That stuff is not really what the film is about.

tee hee.

there is more though:

QuoteIt's about a person who is going to be killing themself. So it's trying to examine the reasons why they did that. It's not looking at her lasting legacy. I mean, she's not even terribly concerned with any of that stuff. If you look at Marilyn Monroe, she's got everything that society tells us is desirable. She's famous. She's beautiful. She's rich. If you look at the Instagram version of her life, she's got it all. And she killed herself. Now, to me, that's the most important thing. It's not the rest. It's not the moments of strength. OK, she wrested control away from the men at the studio, because, you know, women are just as powerful as men. But that's really looking at it through a lens that's not so interesting to me. I'm more interested in how she feels, I'm interested in what her emotional life was like.

between the interview and her need to show that "outtake" out of its context (as obvious as it is where it belongs), this has left me with a similar distaste that rudy seems to be cultivating towards dominik, and i am by no means an andrew dominik acolyte.  (see: Jesse James is just okay)  am i the only one to whom christina newland comes off as a smug moral elitist in this interview?  also amused by her disclosure up front about how he spoke about the approach of the marilyn monroe docuseries she's in being misguided, and subsequently reading that saltiness into her attempts at getting him to all but beg for forgiveness for having made the film.  she's pushing her perspective, not conducting an interview in good faith.  i'd LOVE to read what he said about Reframed: Marilyn Monroe.

the only objectionable thing in that interview, after newland's petulance, is that dominik doesn't like Gentlemen Prefer Blondes.  as vehemently as i disagree though, at least his expressed opinion is based on a reading of the work, and not taking it to task for what it doesn't do or what he would've liked to see.

Title: Re: Blonde (Andrew Dominik)
Post by: RudyBlatnoyd on September 28, 2022, 04:04:58 AM
My main issue is that she's describing a bunch of stuff about Monroe's actual life that is interesting and he says that all he was concerned with is a banal retread of the old 'fame doesn't buy happiness' truism. Excuse me if I think that sounds boring.

Also, using the word 'whores' repeatedly in an interview is weird imo. Perhaps that's just me being one of the moral elitist wokerati lol.

Title: Re: Blonde (Andrew Dominik)
Post by: pynchonikon on September 28, 2022, 04:34:11 AM
He might indeed be a piece of sh@t, the interviewers might discuss with him with their knives already out, he might be bitter seeing his passion project getting trashed by the vast majority. In any case, he shouldn't be so invested in the promotion of a film with such an ugly discourse, as the only thing he achieves is making things look even worse. He's not such a industry-connected dude to just get away with it, this might put another major pause (or even an end) to his career - or he will just direct tv episodes and nick cave docs from now on, which is not that bad after all.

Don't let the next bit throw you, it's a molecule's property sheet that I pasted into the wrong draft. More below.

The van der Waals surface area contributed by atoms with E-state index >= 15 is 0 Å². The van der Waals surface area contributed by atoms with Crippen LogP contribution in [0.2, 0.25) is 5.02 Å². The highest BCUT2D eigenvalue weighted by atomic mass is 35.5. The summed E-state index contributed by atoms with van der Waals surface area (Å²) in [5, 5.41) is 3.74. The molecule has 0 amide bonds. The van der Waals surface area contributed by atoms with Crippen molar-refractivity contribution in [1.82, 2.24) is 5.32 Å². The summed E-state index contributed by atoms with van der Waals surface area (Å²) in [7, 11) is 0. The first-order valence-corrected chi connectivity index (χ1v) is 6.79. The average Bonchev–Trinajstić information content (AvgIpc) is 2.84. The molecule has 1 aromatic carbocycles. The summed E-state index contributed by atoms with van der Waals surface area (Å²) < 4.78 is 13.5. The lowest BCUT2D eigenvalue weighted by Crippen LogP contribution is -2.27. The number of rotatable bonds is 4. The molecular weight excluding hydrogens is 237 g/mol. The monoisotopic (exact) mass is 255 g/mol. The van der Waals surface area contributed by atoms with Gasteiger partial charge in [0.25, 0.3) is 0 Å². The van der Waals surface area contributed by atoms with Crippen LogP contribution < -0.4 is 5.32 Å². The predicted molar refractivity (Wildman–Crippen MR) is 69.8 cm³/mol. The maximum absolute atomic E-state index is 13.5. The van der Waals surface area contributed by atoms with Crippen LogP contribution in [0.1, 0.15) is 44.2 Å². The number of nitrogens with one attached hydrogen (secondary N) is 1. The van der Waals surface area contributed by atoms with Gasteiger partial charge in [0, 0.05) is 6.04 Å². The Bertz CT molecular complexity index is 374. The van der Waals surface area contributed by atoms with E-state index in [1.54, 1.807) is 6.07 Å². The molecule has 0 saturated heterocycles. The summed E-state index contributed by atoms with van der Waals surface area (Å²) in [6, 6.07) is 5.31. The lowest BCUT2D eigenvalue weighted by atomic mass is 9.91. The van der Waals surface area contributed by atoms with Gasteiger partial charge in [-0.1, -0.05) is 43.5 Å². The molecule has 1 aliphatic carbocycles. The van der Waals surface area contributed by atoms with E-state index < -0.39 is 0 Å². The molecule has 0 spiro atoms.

Title: Re: Blonde (Andrew Dominik)
Post by: Drenk on September 28, 2022, 07:02:54 AM
QuoteCatastrophically misjudged, tacitly anti-choice gynecological episodes aside, the film's problems are far more foundational. In retrospect, the decision to realize a fiction—because Blonde is not to be taken for biography in any standards-of-truth sense—by frequent reference to the actual photographic record is a bizarre one. Who is this movie for, exactly? Those who don't know their Marilyn iconography inside out are surely going to be irritated by the seemingly unmotivated shifts from color to black and white; from hazy, gauzy filters to high-contrast Technicolor; from boxy aspect ratios to widescreen and back again. Sometimes these flourishes are meant to replicate an existing image, and sometimes they're just stylistic indulgences, but for the Marilyn-agnostic they must look mostly like a mess.

Meanwhile, those of us who do recognize the visual homages spend the whole runtime wondering when the next conflation between the Marilyn of public record and the de Armas of Blonde is going to occur—and also, when it does, where the photographers are meant to be. D.P. Chayse Irvin's camera does such a good job of mimicking the compositions and angles of those original photos that the effect is to erase their framing altogether and put us inside them. So in the aforementioned Monroe/Miller/fence scene, or with the cardigan/beach shot, or during a sequence that recreates a picture of Marilyn and her previous husband Joe DiMaggio (a miscast Bobby Cannavale) sitting by a window, it's unclear if we are supposed to understand that there's a photo shoot going on, with Marilyn performing for the camera, or if these scenes are meant as candid little slices of Monroe's life. This confusion is surely intentional, but the inference—that the private Marilyn looked and behaved a lot like the public, photo-icon Marilyn—deals a death blow to the idea that Blonde is about the woman behind the image, or in the film's vernacular, the Norma Jeane behind the Marilyn Monroe. For the Marilyn aficionado, there is only image here, no insight.